Hundreds of educators, students and community leaders came together in Honolulu on Thursday to celebrate National School Choice Week—and we all left inspired.

There was no better way to begin yesterday’s school choice rally than hearing student voices lifted together in an oli for Queen Liliʻuokalani. Her legacy was built in a different time, but on principles that remain essential in the fight for equity. No matter where someone is born or how much they earn, they deserve the opportunity and to be heard.

Nearly 200 students and educators joined the rally at the Capitol, organized graciously by the Hawaii Public Charter Schools Network and Lanakila Baptist Schools. It was far more personal than politicala community celebration of what education can look like, and how it can energize our diverse kids as they learn and grow. That energy was palpable, even in pictures from the event. So was the excitement of every student who couldn’t wait to share why, and how much, their education empowers them and meets their needs. For Kahekili and Alice from Kualapuu Public Conversion Charter School on Molokai, the joy of learning comes in the form of Hawaiian language immersion and traditional Makahiki games, but also in the form of building robots that brought them to the VEX IQ world championships last year.

“Our team came in second, but next year we’ll win first,” they said, standing beside a sign that said it all: “School choice means hope.”

Zanira, a senior at Hawaii Academy of Arts and Science in Pahoa, said she loves going to school every day. “I know that everyone cares, and I feel supported by an entire community.”  Yesterday showed us that she is, and that her community extends far beyond the walls of her school to hundreds of her peers across The Aloha State.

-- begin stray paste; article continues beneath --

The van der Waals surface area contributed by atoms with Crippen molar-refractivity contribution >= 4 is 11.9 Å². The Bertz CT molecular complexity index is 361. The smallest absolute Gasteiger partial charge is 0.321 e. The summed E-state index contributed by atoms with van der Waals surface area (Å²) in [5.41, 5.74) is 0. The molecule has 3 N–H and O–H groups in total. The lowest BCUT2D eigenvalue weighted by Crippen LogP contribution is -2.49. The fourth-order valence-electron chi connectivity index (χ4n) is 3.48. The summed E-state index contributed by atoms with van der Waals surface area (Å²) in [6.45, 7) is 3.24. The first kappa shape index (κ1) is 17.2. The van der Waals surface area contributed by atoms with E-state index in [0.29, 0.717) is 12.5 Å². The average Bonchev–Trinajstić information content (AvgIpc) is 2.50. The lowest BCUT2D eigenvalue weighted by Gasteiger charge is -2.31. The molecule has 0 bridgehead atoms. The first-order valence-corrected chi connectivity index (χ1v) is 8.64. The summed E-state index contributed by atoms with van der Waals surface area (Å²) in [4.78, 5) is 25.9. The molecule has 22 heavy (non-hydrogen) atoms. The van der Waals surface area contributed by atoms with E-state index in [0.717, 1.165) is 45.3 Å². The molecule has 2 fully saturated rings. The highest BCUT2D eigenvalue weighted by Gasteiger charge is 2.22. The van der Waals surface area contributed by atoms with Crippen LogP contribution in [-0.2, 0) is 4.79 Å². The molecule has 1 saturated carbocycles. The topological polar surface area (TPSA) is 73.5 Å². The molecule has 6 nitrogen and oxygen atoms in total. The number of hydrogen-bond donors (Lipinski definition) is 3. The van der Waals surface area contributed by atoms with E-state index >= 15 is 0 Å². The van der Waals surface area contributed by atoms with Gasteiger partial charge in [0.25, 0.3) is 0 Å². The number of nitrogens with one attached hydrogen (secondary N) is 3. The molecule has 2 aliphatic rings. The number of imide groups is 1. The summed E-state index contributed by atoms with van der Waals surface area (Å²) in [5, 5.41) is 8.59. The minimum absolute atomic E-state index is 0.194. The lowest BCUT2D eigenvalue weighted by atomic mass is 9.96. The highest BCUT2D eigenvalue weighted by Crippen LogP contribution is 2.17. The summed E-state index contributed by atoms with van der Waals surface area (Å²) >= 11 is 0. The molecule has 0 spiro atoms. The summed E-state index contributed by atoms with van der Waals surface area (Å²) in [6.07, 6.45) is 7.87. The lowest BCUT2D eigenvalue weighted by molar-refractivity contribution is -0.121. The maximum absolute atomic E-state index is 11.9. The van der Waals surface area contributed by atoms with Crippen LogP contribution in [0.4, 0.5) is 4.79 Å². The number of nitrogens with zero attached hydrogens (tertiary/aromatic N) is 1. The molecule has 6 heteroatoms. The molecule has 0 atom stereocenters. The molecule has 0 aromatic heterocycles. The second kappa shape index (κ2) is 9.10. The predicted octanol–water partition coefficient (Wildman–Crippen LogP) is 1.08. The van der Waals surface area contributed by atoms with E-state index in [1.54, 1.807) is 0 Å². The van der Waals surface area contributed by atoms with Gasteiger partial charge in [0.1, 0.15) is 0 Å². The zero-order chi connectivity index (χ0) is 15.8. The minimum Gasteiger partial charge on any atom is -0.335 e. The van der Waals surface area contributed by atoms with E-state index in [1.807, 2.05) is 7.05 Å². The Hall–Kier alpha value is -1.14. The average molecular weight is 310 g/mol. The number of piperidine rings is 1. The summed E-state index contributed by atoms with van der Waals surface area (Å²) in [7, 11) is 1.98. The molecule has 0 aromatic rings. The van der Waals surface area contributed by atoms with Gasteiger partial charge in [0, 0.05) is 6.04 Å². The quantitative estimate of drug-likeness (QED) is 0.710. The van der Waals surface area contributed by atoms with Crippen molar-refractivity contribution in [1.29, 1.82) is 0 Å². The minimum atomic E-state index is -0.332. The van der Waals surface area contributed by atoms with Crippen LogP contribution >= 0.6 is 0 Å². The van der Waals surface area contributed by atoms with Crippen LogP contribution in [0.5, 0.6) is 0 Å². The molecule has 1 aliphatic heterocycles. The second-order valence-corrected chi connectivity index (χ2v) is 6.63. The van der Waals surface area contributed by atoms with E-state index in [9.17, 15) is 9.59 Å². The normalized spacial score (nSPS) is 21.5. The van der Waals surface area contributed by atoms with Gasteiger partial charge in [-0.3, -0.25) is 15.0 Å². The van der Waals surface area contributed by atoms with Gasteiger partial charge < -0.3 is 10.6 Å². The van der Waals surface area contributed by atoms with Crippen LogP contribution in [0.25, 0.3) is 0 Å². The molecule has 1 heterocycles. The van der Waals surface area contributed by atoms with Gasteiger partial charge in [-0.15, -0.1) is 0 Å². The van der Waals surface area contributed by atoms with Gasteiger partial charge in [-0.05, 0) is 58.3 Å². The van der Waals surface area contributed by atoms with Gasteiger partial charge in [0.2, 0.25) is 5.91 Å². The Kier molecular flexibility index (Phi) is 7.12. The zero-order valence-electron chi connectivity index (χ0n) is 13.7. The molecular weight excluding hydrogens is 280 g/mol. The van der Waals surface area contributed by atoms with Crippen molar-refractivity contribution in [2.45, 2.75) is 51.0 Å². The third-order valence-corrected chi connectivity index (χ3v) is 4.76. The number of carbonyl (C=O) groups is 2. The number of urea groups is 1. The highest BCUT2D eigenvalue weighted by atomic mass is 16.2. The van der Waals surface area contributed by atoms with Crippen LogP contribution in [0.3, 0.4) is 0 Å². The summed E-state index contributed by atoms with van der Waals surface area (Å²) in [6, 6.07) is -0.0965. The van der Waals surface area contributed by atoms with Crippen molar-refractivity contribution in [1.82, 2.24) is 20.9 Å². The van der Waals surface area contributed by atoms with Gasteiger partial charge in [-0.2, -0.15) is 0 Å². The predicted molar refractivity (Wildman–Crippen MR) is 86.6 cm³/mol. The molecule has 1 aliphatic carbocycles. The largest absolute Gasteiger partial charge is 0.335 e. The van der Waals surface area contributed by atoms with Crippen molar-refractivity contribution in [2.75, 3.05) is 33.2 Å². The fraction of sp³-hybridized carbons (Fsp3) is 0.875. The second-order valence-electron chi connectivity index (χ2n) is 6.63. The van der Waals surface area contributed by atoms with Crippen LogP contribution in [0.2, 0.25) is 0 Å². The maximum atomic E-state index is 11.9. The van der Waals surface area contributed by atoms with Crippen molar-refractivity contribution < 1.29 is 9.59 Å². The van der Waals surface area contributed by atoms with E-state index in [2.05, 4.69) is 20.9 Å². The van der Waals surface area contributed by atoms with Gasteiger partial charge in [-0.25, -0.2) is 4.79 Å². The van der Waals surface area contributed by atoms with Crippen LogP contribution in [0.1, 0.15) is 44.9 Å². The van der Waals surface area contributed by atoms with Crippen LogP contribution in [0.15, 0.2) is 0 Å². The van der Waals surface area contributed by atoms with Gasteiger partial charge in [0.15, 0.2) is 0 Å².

It was my privilege to emcee the rally, although it meant that the morning whirred by while I made sure that our program transitioned smoothly from one part to the next. I had to turn my energy level up to 150 percent and that certainly made me miss teaching in front of a class of eager students! Later on, when I had the chance to reflect on what we accomplished in Honolulu through the simple gesture of bringing our schools together, I was moved by two things in particular: students were deeply excited and articulate champions for their own education, and Hawaii’s charter school network is pioneering ways to enrich education through a commitment to heritage. From the morning’s beautiful oli to the sound of children speaking fluent Hawaiian as they bustled around the Capitol, it was clear that culture plays an integral role in their engagement.


What began with a chant ended with a promise: we won’t just stand for opportunity during National School Choice Week, but every single day. Options translate into opportunities, and opportunities translate into  excitement for students to learn and grow. Our kids aren’t one-size-fits-all. Their education shouldn’t be either. Culture, language, place and diversity are all tremendous assets that enhance student learning and achievement.

To see more pictures from the event, and to hear that memorable oli, visit HawaiiKidsCAN on Instagram and Twitter. You can also sign up for email announcements to learn more about our work to support school choice and diverse learning opportunities year-round.

David is the founding executive director of HawaiiKidsCAN. He lives in Honolulu, HI.


Recent Posts

More posts from Uncategorized

See All Posts